Clinicians want electronic health records of the future to saddle them with less “cognitive burden” than those of today when trying to enter orders and grasp subtle changes in a patient’s condition, according to experts testifying on a Care Provider Perspective Panel at the HIT Policy Committee’s Adoption/Certification Workgroup hearing on EHR Usability.
“All too often, we hear from providers that they look forward to the day when the technology works for them, instead of them feeling like they work for the technology,” said newly minted National Coordinator for HIT Farzad Mostashari, M.D., in his opening remarks. “We hear from providers that they didn’t know what they were buying until they bought it, what it would be like to use, that there was not the transparency they hoped for. We hear about potential safety issues and about errors that can be attributed to the human/computer interface.”
After saying he hoped the meeting would generate guidance around metrics and measures that could be used to define usability, Mostashari said there was potential to go too far.
“There is a real risk that if this is done in a poorly thought-through way, if we take a too proscriptive approach, if the science isn’t there for how usability is to be measured or if we are too subjective, we could end up causing well-intentioned but severe unintended consequences,” he cautioned. “We could end up, in the extreme, mandating or regulating the design of software, and freeze in place the technology approaches of today. We could hinder the innovation that is so desperately needed, the disruptive and constructive innovation we need for tomorrow’s technology. That is our critical challenge.”
Mostashari further cautioned that he did not intend for the government to create a pass/fail testing system, whereby poorly scoring EMRs could not be marketed. “That is not the purpose of what we’re trying to do,” he added.
Christine Sinsky, M.D., a board certified internist who practices at Medical Associates Clinic and Health Plans in Dubuque, Iowa, testified she has seen deep discouragement among physicians with their EHRs because of usability issues, and added that improvements were “urgently needed.”
Sinsky, who speaks on practice redesign and the medical home, said EHR-associated administrative work had added two hours to the clinician workday. In addition, she said, many of the systems presented data in a “cluttered” way, leaving physicians struggling to identify meaningful information. This causes a “needle in a haystack” dynamic, she said, with “complex navigational pathways resulting in hard to see patterns.” Sinsky noted that just because a 15-page document has been imported into the electronic record, “doesn’t mean it’s easily available.”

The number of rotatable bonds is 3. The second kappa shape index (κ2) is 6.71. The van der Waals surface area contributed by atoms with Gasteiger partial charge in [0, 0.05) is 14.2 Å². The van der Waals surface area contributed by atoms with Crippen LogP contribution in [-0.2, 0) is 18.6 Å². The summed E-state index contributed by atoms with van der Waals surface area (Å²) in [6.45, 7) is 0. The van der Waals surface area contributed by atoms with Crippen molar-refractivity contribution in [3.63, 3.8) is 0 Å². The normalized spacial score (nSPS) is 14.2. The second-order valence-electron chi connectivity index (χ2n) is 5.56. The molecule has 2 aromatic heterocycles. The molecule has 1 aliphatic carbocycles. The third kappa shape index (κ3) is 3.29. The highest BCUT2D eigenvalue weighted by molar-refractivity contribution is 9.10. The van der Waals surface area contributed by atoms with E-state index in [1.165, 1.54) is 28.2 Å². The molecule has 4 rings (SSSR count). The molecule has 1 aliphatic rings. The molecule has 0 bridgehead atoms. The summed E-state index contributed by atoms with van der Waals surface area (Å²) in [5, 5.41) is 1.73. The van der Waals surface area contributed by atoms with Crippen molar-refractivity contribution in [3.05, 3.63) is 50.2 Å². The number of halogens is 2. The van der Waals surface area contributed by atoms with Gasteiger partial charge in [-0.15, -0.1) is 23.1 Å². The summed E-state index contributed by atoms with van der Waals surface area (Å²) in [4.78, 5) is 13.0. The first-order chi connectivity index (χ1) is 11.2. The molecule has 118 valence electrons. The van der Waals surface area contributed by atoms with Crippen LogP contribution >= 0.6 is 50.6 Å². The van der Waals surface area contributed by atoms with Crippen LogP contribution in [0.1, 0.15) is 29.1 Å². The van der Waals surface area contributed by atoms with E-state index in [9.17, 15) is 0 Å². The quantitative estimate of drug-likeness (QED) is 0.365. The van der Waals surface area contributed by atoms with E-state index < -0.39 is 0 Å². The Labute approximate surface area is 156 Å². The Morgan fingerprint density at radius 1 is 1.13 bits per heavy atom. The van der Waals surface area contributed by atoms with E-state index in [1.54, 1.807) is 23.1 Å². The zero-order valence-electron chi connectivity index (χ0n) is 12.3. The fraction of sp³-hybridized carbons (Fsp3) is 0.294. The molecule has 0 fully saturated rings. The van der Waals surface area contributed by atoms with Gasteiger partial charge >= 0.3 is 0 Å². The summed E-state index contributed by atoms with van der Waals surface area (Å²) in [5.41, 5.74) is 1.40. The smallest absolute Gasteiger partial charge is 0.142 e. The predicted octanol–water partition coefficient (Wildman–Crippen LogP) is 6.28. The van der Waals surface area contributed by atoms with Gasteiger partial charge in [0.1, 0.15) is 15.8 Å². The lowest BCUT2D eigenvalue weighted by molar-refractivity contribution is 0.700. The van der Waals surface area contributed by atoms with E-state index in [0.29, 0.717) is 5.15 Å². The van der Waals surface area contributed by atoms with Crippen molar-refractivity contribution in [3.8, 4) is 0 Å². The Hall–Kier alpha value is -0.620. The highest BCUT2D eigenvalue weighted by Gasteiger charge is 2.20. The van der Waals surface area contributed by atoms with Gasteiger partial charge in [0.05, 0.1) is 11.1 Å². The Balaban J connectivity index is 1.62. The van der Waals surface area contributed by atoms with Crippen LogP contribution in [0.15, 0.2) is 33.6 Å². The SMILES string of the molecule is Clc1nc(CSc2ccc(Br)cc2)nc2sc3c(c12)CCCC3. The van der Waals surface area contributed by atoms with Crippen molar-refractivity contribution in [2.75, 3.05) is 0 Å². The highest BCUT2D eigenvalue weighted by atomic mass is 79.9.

As way to improve products that hit the market, she suggested usability become a component of EHR certification. Specifically, she said click and screen counts required to execute the same task on different vendor systems could give purchasers valuable points of comparison when shopping. “I’d like to see tests that showed the ability to make a cognitive decision,” she explained.
Sinsky went on to convey that physicians were bristling under federal mandates which seemed to heap ever more onto their already full plates. “It now seems a reflexive reaction to task physicians with all of this work, and that’s why they’re taking home two hours of documentation every night,” she said. “They feel disheartened and defeated by all of this extra work. They feel they’ve become secretaries and transcriptionists, and this has become unsustainable.”
Chantal Worzala, director of policy with the American Hospital Association, asked that EHRs not be looked at in a vacuum. She noted that, in hospitals, dozens of EHR and EHR-related applications are cobbled together to create a complete hospital information system. “This is also about how well the parts fit together, about the ease of integration,” she said.
Worzala noted that physicians weren’t the only ones interacting with EHRs, thus nurses, case managers, respiratory therapists and others also need to find the systems user friendly.
Nancy Staggers, PhD, R.N., a professor at the University of Maryland School of Nursing, testified that current EHRs caused “death by keystroke,” and were deficient in their ability to provide synthesized information for clinicians. She suggested creating a universal icon library that healthcare IT vendors could reference when creating their applications, thus facilitating usability for those jumping from one vendor product in their practice to another in the hospital, for example.
Other panels at the hearing focused on consumers, vendors, usability assessment, and usability improvement options.
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